Dropbox says attackers accessed customer and MFA info, API keys

File hosting service Dropbox has confirmed that attackers have breached the Dropbox Sign production environment and accessed customer personal and authentication information.

Dropbox Sign breached

“From a technical perspective, Dropbox Sign’s infrastructure is largely separate from other Dropbox services. That said, we thoroughly investigated this risk and believe that this incident was isolated to Dropbox Sign infrastructure, and did not impact any other Dropbox products,” the company shared on Wednesday.

How was Dropbox Sign breached?

Dropbox Sign (formerly HelloSign) is a platform that allows users to sign documents online.

“On April 24th, we became aware of unauthorized access to the Dropbox Sign (formerly HelloSign) production environment,” the company said.

“Based on our investigation, a third party gained access to a Dropbox Sign automated system configuration tool. The actor compromised a service account that was part of Sign’s back-end, which is a type of non-human account used to execute applications and run automated services. As such, this account had privileges to take a variety of actions within Sign’s production environment.”

Which information has been compromised?

Attackers exploited the access they gained to the Dropbox Sign production environment to access the customer database. More specifically, they accessed:

  • Dropbox Sign customer and account information: email addresses, usernames, phone numbers and hashed passwords, and general account settings
  • Authentication information: API keys, OAuth tokens, and multi-factor authentication

The email addresses and names of users who have received or signed a document through Dropbox Sign (but don’t actually have an account) have also been exposed. Passwords of Dropbox Sign customers who signed up via single sign-on have not been exposed.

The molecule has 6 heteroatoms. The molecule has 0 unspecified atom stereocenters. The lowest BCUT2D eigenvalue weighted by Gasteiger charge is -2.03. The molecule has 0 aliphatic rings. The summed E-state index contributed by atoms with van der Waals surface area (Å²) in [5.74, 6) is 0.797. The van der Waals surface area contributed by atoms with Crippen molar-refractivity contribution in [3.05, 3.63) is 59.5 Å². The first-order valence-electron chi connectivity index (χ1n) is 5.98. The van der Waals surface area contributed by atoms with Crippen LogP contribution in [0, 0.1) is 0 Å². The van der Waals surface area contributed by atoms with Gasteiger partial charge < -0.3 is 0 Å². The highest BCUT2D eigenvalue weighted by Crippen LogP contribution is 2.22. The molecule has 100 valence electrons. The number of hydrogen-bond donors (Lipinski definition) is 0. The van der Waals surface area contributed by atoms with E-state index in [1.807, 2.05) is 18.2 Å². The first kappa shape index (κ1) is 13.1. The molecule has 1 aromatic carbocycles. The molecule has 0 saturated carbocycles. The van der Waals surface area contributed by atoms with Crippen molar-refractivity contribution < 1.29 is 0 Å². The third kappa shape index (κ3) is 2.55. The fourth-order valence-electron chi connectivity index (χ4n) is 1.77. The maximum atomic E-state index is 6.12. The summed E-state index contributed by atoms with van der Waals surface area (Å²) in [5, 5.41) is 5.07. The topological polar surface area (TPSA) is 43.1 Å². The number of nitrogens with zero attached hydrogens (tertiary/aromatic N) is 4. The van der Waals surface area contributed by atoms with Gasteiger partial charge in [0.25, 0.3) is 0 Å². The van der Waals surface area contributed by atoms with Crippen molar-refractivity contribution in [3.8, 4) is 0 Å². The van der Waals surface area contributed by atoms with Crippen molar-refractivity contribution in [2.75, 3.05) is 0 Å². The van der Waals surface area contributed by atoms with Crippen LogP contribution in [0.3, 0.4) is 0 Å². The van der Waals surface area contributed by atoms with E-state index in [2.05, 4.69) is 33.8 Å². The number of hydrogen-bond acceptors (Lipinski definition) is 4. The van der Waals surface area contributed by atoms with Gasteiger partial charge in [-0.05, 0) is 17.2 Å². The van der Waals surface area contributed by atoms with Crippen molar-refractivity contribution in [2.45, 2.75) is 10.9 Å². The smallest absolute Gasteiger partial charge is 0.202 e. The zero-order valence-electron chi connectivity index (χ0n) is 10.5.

“We’ve found no evidence of unauthorized access to the contents of users’ accounts (i.e. their documents or agreements),” Dropbox says, though the investigation is ongoing and that might change.

Advice for affected customers

Dropbox is notifying affected customers and advising them to reset their passwords, rotate API keys, change their password on other accounts if they reused the same password they used for Dropbox Sign, and reset their authenticator app entry. (“If you use SMS you do not need to take any action.”)

Dropbox has expired exposed passwords and logged users out of devices they used to connect to Dropbox Sign, restricted certain functionality of API keys until customers rotate them, and are reviewing this incident “to better understand how this happened, and to protect against this kind of threat in the future.”

Law enforcement and regulatory authorities (including the SEC) have been notified of the incident.



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